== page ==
Technical input & supervision: Mykhailo Lasynskyi
The Domain Driven Design (DDD) approach and microservices architecture have emerged as promising solutions to the challenges of monolithic systems. While the appeal of streamlined maintenance, faster system deployment, and increased scalability is undeniable, the journey to microservices is not a one-size-fits-all solution. Organizational capability becomes a critical factor in determining the success of such a transformation.
One of the key benefits of adopting microservices is the autonomy it provides to development teams. The ability to make changes independently and to scale teams according to specific components or features can significantly increase agility and flexibility. However, before taking the plunge, it is critical to evaluate both technical and non-technical considerations.
Domain Driven Design: is the organization ready?
There are several key factors to consider before embarking on the migration journey. First, the decision-making process within the organization must be agile enough to accommodate potential changes. A fixed decision-making structure can inhibit the adaptability required during the migration process. In addition, defining roles for analyzing and overseeing the work becomes critical, especially when changes require coordinated efforts across multiple teams.
In a hierarchical enterprise, changes require multiple permissions. Unlike monoliths, where every change means adding code to the system, microservices architecture requires more frequent changes. Domain Driven Design (DDD) supports the adaptation of poorly partitioned domain systems by enabling the relocation of functionality. Difficulties arise when changes require approval each time, leading to potential blockages.
Domain Expert: a key person on a business side
According to DDD theory, during migration we need to communicate with a person who knows the business well, and divide the system into microservices based on their knowledge. These experts play a critical role in breaking down the monolith into microservices that align with the nuances of the business. Their involvement ensures that the migration is not just a technical overhaul, but a strategic alignment with business objectives. It is a good idea to make sure how such communication looks like in practice before making the final decision on migration.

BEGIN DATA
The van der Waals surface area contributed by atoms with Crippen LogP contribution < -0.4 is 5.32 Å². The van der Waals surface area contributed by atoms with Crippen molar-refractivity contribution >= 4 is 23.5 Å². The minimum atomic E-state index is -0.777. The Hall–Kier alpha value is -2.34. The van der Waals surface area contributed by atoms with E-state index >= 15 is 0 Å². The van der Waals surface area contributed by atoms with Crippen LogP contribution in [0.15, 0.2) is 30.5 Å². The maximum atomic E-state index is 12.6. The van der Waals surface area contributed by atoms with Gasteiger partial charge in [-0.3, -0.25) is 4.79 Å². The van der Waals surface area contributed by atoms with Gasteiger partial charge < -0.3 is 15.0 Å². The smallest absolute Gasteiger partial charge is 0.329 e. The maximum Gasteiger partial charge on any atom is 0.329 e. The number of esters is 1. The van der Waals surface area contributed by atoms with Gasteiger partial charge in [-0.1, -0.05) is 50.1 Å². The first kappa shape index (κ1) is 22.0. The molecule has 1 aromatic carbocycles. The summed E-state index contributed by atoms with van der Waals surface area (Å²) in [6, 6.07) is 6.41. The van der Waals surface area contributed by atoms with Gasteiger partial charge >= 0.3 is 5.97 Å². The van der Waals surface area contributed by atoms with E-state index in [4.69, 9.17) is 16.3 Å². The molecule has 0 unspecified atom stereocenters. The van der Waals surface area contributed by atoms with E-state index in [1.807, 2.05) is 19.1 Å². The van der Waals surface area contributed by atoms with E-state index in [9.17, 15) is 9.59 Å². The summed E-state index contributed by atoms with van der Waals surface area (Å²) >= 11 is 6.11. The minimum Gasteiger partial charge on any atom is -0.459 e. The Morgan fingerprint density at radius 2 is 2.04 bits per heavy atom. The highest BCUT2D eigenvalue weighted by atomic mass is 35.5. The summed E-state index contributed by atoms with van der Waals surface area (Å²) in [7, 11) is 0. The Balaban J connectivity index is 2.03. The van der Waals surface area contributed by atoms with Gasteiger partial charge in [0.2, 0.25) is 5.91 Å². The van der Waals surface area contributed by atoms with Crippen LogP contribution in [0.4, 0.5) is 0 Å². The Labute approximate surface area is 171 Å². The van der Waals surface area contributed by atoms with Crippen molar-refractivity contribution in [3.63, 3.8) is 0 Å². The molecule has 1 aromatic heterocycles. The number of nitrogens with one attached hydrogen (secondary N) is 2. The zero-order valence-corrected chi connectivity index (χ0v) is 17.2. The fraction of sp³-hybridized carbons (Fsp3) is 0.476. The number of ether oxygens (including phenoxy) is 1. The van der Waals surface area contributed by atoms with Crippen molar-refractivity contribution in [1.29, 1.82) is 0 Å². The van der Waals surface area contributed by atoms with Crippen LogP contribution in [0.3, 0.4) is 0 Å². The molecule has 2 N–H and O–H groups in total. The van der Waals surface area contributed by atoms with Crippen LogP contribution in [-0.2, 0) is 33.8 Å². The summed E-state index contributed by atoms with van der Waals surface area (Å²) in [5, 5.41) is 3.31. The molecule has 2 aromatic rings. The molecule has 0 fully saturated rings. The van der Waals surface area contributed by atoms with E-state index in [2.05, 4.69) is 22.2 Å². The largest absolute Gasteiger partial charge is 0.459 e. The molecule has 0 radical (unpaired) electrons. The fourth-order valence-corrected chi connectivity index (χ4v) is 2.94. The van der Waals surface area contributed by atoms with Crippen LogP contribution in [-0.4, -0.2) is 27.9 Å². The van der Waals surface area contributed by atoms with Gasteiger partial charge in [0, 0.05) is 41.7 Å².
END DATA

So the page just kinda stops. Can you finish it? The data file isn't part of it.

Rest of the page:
The relationship between business and system is complex and varies across industries. In sectors like healthcare, business and systems can exist independently. However, for entities like, for example, Netflix or Spotify, the business’s value hinges on the functionality of the system. This dynamic influences who can perform the role of the domain expert, sometimes shifting from the business owner to some technical person who maintains the system. In such cases, businesses may expect continuity in operation but within a new architectural framework so it is always a good idea to keep that in mind during the analysis phase.
Deep Understanding of the Business Landscape
It is imperative to assess whether the organizational culture supports the necessary flexibility and whether stakeholders are prepared for a paradigm shift. Careful evaluation of both technical and organizational aspects will ensure that the migration to microservices becomes a catalyst for positive change rather than a disruptive force.
However, the effectiveness of the DDD approach and microservices depends on organizational level of preparation. While Domain Driven Design and microservices offer enticing solutions to the challenges of monolithic systems, their successful implementation requires a thorough assessment of organizational alignment. A strategic approach, collaborative engagement with domain experts, and a keen understanding of the business landscape are the compass points that can guide an organization through the transformation.